The purpose of a Rule 12(b)(6) motion to dismiss for failure to state a claim is to test the legal sufficiency of a complaint so as to eliminate those actions “which are fatally flawed in their legal premises and deigned to fail, thereby sparing the litigants the burden of unnecessary pretrial and trial activity.” Young v. City of St. Charles, 244 F.3d 623, 627 (8th Cir. 2001) (citing Neitzke v. Willaims, 490 U.S. 319, 326-27 (1989)). To survive a Rule 12(b)(6) motion to dismiss, a complaint must contain “enough facts to state a claim to relief that is plausible on its face.” Ashcroft v. Iqbal, 556 U.S. 662, 678 (2009) (quoting Bell Atl. Corp v. Twombly, 550 U.S. 544, 570 (2007)). The Court must “accept the allegations contained in the complaint as true and draw all reasonable inferences in favor of the nonmoving party.” Id. However, “[t]hreadbare recitals of the elements of a cause of action, supported by mere conclusory statements, ” will not be enough. Iqbal, 556 U.S. at 678.


         Count III-Conspiracy to Violate Civil Rights

         Plaintiff claims that the Defendant Officers and Trump are liable under 42 U.S.C §1983 for conspiracy. Plaintiff alleges that they conspired in his arrest, charge, and prosecution. To prove a conspiracy claim, a plaintiff must show: (1) that the defendant conspired with others to deprive him of his constitutional rights; (2) that at least one of the alleged co-conspirators engaged in an overt act in furtherance of the conspiracy; and (3) that the overt act injured the plaintiff. White v. McKinley, 519 F.3d 806, 814 (8th Cir. 2008) citing Askew v. Millerd, F.3d 953, 957 (8th Cir. 1999).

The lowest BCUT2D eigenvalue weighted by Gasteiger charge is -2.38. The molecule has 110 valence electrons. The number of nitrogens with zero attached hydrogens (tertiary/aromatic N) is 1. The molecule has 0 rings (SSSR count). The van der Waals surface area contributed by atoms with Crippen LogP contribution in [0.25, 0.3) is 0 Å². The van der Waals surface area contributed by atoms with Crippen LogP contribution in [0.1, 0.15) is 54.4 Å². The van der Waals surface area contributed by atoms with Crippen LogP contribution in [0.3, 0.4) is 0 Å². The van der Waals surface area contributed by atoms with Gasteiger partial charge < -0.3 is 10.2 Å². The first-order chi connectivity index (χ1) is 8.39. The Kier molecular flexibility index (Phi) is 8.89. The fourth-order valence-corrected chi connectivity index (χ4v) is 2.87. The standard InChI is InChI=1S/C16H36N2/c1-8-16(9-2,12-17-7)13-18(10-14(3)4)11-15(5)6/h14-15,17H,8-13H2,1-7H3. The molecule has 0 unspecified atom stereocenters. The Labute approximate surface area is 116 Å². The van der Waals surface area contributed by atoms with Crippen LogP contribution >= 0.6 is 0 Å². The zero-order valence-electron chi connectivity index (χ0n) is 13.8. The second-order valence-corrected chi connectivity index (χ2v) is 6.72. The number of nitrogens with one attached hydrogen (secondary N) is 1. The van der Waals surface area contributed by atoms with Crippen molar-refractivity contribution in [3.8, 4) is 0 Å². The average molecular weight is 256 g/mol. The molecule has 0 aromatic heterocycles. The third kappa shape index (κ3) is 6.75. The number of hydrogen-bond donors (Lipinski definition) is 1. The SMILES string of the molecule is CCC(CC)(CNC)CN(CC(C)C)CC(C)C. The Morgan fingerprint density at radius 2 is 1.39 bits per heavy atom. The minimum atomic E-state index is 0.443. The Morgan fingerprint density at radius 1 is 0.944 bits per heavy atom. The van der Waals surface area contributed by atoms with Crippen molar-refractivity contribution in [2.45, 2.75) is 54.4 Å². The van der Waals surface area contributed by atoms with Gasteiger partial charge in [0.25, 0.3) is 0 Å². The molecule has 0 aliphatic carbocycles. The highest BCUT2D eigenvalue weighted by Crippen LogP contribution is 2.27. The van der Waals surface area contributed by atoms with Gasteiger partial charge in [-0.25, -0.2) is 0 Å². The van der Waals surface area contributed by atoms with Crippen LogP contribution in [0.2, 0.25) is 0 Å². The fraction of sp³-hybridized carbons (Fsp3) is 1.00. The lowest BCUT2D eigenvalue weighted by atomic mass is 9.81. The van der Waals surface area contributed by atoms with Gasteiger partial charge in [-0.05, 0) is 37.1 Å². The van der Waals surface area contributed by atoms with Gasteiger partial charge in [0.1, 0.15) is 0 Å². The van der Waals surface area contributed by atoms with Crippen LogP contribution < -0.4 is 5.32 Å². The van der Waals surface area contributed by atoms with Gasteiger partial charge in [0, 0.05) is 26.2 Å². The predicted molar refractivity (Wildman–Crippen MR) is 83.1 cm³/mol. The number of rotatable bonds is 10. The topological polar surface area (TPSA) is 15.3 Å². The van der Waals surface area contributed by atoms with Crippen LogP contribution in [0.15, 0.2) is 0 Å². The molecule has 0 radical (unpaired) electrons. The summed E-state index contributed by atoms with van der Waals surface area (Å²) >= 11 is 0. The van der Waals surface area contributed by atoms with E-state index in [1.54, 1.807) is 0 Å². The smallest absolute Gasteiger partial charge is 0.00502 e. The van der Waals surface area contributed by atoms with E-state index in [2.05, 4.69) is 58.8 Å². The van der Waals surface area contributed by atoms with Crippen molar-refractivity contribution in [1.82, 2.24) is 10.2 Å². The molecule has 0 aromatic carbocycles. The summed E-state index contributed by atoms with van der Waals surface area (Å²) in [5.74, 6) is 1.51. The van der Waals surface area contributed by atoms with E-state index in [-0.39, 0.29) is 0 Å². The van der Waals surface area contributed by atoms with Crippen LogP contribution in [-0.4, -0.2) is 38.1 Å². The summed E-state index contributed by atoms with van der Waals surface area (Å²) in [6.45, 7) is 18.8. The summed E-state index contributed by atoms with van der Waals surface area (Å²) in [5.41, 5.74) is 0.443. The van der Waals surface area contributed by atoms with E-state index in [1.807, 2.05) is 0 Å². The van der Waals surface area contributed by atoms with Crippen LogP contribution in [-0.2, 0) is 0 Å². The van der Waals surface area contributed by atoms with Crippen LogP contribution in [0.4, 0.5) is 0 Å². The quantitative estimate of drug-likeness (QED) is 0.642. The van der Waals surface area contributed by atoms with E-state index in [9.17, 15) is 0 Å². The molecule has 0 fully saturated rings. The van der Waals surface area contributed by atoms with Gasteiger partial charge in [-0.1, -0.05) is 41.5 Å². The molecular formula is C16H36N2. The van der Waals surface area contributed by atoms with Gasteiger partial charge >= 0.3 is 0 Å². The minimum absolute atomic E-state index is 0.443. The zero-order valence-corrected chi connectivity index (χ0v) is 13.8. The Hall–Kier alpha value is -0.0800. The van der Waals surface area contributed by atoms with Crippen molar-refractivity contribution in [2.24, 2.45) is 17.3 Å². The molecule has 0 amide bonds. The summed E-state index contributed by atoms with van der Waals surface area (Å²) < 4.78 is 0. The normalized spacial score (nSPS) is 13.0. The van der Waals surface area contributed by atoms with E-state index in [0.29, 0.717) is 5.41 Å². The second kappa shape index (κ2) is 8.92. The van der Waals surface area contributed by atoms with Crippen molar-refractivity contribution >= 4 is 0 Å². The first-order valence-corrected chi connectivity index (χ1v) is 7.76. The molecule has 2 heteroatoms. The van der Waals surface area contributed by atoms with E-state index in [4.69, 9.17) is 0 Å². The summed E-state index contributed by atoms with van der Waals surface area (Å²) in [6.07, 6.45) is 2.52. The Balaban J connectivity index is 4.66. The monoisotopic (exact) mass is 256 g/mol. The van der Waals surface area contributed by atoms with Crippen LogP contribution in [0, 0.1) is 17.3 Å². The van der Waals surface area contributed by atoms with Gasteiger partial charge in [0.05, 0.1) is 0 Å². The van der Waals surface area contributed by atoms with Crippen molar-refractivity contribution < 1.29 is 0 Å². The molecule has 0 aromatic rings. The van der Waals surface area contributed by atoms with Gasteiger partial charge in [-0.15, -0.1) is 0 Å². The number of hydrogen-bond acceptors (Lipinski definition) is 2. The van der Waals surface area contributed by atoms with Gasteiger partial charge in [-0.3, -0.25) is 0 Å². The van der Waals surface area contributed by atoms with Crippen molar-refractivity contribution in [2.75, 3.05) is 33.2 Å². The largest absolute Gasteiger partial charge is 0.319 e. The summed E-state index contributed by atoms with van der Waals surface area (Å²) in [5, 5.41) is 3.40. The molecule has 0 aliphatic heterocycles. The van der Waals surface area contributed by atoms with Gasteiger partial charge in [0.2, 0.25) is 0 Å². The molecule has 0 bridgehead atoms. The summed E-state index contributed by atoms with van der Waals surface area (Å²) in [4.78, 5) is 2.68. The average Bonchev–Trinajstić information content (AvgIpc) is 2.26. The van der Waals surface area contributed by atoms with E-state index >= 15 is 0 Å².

Plaintiff argues that he has alleged sufficient facts to satisfy each of the elements of a §1983 conspiracy claim against all individual defendants. The existence of a civil conspiracy requires plaintiff to proffer “evidence of specific facts that show a ‘meeting of minds' among conspirators.” Barstad v. Murray, 420 F.3d 880, 887 (8th Cir. 2005). There must be enough facts “to suggest the defendants reached some understanding to violate constitutional rights.” City of Omaha Emps. Bettermen Ass'n v. City of Omaha, 883 F.2d 650, 652 (8th Cir. 1989). The FAC fails to allege how Defendant Officers and Defendant Trump reached a “meeting of the minds” in order to violate the constitutional rights of Plaintiff. In reference to Plaintiff, Defendant Trump uttered the phrase “Get him out of here!” and motioned for Plaintiff to be removed from the premises. Plaintiff was removed from the premises. The pleading fails to set out how then-candidate Trump, a non-state actor, would have control over municipal violations. The FAC fails to show how Defendant Trump, with his request for removal of Plaintiff, and accomplished by Defendant Officers Boettigheimer and Korte, was in conspiracy with the other named Defendants to ultimately lead to an arrest and prosecution with the goal of depriving Plaintiff of his constitutional rights.

         The allegations alleged in Count III of the First Amended Complaint are insufficient to support a claim of civil conspiracy under 42 U.S.C. §1983. Count III will be dismissed.

         Count V-Monell Claim for First, Fourth, Fourteenth ...